The members of the House of Commons had to run the gauntlet of these furies much like the Lords. They pulled many of them out of their carriages, tore their clothes from their backs, and maltreated them, crying continually, "Repeal the Bill! No Popery! Lord George Gordon!" The frantic multitude forced their way into the lobby of the House, and attempted to break into the House itself. They thundered at the doors, and there was imminent danger of their forcing their way in. Meanwhile, Lord George Gordon and Alderman Ball were presenting the petition, and moved that the House should consider it at once in committee. An amendment was moved, that it should be considered on Tuesday, the 6th; but there were not means of putting either motion or amendment, for the mob had possession of the lobby, and the Serjeant-at-Arms declared it was impossible to clear it. Whilst this confusion lasted, Lord George Gordon exerted himself to excite the mob to the highest possible pitch. So long as members were speaking, he continued to go to the top of the gallery stairs, ever and anon, to drop a word to the crowd below likely to exasperate them against the particular member speaking. "Burke, the member for Bristol, is up now," he cried; and then coming again, "Do you know that Lord North calls you a mob?" This he repeated till the crowd was worked up to a maddening frenzy, and made so desperate a battering at the door, that it was momentarily expected they would burst it open. Several of the members vowed to Lord George, that, if his rabid friends did violate the sanctity of the House, they would run him through as the first man stepped over the lintel. These determined proceedings daunted Lord George. He retired to the eating-room, and sank quietly into a chair. Meanwhile, Lord North had privately despatched a messenger for a party of the Guards. Till these could arrive, some of the more popular members went out, and used their endeavours to appease the rage of the multitude. Lord Mahon harangued them from the balcony of a coffee-house, and produced considerable effect. About nine o'clock, Mr. Addington, a Middlesex magistrate, came up with a party of Horse Guards. He spoke kindly to the people, and advised them to disperse quietly, which, the exasperator being absent, many of them did. Soon after came a party of foot soldiers, who were drawn up in the Court of Requests, and they soon cleared the lobby. The members then boldly proceeded with the debate, and, undeterred by the cries still heard from without, carried the amendment for deferring the consideration of the petition by a hundred and ninety-four votes, including the tellers, against only eight. The House then adjourned until the 6th of June.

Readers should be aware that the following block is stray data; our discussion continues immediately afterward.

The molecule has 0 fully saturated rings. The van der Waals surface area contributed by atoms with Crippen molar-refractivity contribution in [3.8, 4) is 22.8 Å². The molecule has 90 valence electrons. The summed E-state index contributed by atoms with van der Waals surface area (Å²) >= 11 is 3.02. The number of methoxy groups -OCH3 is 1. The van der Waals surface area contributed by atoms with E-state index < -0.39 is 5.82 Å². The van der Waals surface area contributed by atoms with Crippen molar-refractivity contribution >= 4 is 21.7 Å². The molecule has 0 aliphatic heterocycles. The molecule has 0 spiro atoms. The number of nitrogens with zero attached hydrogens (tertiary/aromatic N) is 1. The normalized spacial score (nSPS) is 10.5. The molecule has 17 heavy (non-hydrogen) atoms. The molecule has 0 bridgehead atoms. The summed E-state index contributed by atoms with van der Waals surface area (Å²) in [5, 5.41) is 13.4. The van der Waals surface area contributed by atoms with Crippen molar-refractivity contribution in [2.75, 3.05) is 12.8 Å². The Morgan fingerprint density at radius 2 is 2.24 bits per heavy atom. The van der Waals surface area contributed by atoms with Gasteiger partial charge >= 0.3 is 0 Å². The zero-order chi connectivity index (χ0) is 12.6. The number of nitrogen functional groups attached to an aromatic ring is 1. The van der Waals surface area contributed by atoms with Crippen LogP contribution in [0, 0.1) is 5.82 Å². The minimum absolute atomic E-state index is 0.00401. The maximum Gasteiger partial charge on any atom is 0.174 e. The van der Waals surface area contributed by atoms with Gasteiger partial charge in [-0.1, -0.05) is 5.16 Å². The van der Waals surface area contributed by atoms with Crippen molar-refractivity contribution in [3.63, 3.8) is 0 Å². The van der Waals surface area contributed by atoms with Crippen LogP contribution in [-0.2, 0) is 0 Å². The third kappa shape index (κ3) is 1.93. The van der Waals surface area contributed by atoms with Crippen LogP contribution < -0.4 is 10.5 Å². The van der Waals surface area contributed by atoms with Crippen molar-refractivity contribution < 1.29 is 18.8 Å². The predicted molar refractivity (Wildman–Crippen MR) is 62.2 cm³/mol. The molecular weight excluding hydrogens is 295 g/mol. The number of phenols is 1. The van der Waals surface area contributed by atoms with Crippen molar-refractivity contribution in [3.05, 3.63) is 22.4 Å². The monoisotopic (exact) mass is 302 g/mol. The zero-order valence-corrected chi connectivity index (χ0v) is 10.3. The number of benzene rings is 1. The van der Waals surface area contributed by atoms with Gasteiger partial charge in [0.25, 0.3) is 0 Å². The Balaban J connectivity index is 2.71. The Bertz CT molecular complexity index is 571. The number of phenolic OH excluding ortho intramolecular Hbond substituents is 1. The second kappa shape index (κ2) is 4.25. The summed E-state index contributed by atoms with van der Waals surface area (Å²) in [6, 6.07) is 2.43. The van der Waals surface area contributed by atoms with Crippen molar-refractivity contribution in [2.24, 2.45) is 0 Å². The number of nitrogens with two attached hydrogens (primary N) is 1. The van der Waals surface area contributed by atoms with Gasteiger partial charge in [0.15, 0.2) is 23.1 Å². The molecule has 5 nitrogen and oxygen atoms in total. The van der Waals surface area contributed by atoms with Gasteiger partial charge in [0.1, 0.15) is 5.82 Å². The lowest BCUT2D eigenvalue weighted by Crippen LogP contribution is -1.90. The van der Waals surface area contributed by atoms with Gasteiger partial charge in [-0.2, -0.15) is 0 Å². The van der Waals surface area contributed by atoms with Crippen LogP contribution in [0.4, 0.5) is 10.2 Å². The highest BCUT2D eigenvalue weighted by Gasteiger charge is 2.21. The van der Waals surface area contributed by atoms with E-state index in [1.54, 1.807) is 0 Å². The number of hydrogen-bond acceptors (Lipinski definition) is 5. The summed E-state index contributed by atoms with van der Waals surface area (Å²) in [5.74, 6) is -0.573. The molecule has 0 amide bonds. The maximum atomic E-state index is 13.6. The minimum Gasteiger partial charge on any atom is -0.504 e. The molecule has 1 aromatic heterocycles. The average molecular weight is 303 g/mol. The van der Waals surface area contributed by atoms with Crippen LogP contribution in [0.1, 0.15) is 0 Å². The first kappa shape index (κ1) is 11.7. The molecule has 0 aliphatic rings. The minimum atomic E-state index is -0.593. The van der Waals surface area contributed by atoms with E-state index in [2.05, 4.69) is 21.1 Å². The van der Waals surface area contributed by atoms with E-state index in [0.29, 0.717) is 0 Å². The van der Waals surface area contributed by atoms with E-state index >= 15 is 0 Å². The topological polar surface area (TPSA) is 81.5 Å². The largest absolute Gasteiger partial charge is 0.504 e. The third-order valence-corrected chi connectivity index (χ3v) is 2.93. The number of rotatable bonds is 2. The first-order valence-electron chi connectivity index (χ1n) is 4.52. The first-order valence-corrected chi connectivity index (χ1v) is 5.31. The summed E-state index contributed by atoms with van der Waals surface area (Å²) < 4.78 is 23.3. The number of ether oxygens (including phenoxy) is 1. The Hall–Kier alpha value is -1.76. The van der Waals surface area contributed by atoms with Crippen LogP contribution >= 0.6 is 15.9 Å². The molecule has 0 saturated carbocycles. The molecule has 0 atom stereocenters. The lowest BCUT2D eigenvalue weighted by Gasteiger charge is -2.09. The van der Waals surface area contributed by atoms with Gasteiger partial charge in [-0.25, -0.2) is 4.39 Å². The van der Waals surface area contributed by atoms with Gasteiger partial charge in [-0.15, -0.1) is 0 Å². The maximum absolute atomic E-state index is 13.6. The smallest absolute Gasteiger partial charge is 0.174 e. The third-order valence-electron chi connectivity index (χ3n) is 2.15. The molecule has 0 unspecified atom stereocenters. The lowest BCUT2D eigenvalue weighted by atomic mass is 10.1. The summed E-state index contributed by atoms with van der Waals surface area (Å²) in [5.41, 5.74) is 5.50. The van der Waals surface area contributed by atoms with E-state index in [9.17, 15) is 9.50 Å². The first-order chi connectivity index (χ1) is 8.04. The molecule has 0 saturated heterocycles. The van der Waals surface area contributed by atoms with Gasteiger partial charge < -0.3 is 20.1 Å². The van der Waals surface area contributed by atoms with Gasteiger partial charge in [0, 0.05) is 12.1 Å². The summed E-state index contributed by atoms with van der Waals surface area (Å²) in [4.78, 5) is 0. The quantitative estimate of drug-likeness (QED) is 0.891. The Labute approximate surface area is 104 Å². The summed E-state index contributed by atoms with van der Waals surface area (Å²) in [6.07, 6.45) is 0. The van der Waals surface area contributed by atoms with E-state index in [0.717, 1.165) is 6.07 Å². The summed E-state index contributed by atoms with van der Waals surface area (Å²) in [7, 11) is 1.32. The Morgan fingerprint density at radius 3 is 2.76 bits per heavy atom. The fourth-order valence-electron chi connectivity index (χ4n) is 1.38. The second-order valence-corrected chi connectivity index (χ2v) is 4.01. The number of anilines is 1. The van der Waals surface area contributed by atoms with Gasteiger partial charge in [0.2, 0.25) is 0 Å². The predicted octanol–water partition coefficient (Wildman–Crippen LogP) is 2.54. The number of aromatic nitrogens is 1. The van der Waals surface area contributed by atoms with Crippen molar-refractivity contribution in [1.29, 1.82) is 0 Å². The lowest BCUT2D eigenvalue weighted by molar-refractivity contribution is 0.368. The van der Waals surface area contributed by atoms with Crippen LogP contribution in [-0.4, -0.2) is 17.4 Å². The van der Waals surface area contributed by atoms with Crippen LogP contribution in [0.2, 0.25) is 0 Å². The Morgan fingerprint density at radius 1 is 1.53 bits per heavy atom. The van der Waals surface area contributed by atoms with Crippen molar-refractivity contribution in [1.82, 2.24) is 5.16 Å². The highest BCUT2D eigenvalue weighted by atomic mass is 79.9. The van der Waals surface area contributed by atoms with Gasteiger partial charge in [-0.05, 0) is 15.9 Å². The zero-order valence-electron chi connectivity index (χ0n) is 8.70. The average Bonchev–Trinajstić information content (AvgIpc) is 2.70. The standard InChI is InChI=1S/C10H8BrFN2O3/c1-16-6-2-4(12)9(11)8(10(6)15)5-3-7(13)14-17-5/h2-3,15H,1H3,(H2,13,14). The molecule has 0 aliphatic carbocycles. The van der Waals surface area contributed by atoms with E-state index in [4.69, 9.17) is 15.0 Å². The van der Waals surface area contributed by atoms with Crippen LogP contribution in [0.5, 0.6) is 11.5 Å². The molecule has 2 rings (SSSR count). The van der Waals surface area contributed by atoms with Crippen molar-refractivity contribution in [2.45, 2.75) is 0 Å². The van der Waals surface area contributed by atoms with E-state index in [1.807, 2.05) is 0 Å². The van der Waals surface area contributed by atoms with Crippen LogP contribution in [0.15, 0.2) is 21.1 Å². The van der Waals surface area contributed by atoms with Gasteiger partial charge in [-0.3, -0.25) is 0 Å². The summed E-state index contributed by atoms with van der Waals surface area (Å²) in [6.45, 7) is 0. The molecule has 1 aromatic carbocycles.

leur premire condition. Charlevoix is almost as strong inCHAPTER XVII. REIGN OF GEORGE III. (continued).
After a week's popular tumult in his capital, the King's eyes were opened, and he conceived the idea of putting himself at the head of the popular movement, with a view, no doubt, of directing and controlling it. On the 18th of March he issued an ordinance against convoking a meeting of the Diet which had closed its Session only a fortnight before. In this document he stated that he demanded that Germany should be transformed from a confederation of States to one Federal State, with constitutional representation, a general military system after the Prussian model, a single Federal banner, a common law of settlement for all Germany, and the right of all Germans to change their abode in every part of the Fatherland, with the abolition of all custom-house barriers to commercial intercourse, with uniformity of weights, measures, and coinage, and liberty of the press throughout Germany. Thereby he placed himself at the head of the United Germany movement.